#147642
    Laura H
    Member

    The Hills S/O and S/D do work. My pug was completely full of struvite crystals. After one $4,000 surgery they returned 6 months later. Instead of surgery, they put her on the s/o for 6 months and they were all dissolved. It was a much better option then surgery again. However, she had an infection both times that needed to be treated as well. Struvite stones only form in the presence of infection. Now I make sure she drinks a lot of water and i water down her food. Any sign of problems or infections then I will be back to the vet.

    #147640
    Laura H
    Member

    Struvite stones are caused by infection and changing diets won’t eliminate infection. My vet claimed my dog needed to be on a special food for life as well. She was always starving and lost weight. I have done a lot of research since and experts say if your vet claims your dog needs a special food for struvite crystals, you need a new vet! This is from vet nutritionists. Your dog needs PLENTY of Water……water down the food heavily and make sure he/she drinks a lot. Beware of infections! That’s the real culprit.

    • This reply was modified 1 year, 6 months ago by Laura H. Reason: needed to clarify
    #141936
    David H
    Member

    My Parsons Russell Terrier was suffering from tiny bladder stones about 10 years ago, had bladder stone surgery multiple times and hydropullions to remove the stones from his urethra. He was part of a study at UC Davis and after testing his stones and bloodwork they determined he was had a combination urate/struvite Crystal’s, with this information I decided to put him on Prescription diet W/D which is low protein, low fat, high fiber, I add a cup of water to it to keep things flowing. Has been 10 years and not one issue. I’ve told several people people whose dogs were having the same issue, no more issues to speak of. Hope this help anyone who chooses to use. May save them $. Take care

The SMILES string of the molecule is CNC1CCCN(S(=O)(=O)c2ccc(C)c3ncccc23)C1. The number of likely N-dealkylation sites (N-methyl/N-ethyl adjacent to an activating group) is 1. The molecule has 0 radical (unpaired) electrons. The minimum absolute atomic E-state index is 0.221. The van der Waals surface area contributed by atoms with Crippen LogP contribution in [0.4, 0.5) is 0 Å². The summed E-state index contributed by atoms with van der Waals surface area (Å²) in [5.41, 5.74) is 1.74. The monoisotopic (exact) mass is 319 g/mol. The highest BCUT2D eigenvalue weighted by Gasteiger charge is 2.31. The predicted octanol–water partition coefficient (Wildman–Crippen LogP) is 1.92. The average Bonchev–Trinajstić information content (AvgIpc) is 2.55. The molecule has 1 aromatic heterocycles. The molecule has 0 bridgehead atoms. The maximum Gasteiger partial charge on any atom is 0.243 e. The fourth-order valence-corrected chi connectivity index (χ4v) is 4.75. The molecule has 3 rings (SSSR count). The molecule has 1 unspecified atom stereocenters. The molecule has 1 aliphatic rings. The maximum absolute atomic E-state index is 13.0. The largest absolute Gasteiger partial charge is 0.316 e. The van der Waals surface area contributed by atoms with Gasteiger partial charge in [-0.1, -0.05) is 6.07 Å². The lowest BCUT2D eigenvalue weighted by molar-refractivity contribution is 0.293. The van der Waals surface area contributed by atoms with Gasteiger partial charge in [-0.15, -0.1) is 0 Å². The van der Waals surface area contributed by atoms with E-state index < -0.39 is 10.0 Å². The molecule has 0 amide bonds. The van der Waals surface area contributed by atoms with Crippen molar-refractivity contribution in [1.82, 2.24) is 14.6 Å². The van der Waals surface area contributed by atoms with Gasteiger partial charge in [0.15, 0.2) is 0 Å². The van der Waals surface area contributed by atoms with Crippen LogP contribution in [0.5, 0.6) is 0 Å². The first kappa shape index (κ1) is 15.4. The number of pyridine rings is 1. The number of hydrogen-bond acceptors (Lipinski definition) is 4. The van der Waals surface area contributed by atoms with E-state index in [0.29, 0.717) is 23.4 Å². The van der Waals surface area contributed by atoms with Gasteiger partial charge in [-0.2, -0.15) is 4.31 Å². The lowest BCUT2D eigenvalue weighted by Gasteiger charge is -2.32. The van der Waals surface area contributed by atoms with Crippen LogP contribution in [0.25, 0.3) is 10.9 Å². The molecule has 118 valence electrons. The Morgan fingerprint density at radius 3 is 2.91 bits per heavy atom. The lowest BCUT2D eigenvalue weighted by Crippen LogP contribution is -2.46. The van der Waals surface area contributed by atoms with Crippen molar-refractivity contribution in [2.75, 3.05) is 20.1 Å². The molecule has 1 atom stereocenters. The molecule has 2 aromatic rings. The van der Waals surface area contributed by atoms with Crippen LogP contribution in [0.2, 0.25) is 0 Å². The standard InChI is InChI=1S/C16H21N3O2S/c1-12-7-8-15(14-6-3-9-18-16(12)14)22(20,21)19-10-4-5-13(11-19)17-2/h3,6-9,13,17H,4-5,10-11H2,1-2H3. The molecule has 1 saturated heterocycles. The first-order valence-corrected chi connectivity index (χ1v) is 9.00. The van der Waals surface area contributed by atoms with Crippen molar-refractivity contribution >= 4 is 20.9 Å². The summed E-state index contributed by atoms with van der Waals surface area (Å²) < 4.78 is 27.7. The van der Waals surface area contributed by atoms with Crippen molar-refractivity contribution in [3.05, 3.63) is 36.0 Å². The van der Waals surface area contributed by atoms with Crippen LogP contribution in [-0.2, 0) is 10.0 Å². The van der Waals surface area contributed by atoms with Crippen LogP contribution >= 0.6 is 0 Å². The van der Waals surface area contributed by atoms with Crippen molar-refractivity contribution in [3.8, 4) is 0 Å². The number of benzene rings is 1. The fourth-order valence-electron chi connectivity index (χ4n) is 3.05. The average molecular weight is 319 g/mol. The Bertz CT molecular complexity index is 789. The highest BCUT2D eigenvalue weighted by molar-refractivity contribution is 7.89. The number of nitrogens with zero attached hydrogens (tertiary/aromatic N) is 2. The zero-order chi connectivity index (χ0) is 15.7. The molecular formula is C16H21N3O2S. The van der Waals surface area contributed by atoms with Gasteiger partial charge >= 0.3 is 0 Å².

#141234
    K K
    Member

    Hi. Sorry this is a later post. But my sheltie had surgery last Thanksgiving for bladder stones – biopsy showed struvite – they said her bladder felt like a bean bag. But, no infection! They wanted me to switch her to one of Hill’s prescription diets but I don’t think much of the quality of their foods and they’ve had several recent recalls. The vet also suggested adding “wet food.” Since then, I’ve been soaking her kibble in water before feeding. Her last urinalysis did show crystal formation but again no infection.

    My problem now is that the food I’ve been feeding has changed. Ancestry (formerly Sammy Snacks) has been taken over — now “Ancestry Pet Food” and the food has changed. I had been feeding the grain-free Lamb and Sweet Potato which Dog Food Advisory gave 5 stars. I want to switch.

    In the past I used Acana when it was still made in Canada, which is no longer the case. I am also wondering if a higher protein diet in grain-free formulas like the Ancestry and in Acana and Orijen may be the cause of the increase in urinary crystals and the formation of struvite stones. Is anyone familiar with this issue.

    My pup is only 4 years old, so not a senior dog issue.

    Thanks.

    K

    crazy4cats
    Participant

    My cat had a urinary blockage with struvite crystals. He’s been on Royal Canin Rx food ever since. He is doing great!

    #137675
    crazy4cats
    Participant

    Hi Hannah O-

    I only have experience with struvite crystals. They can be dissolved, the oxalate ones cannot.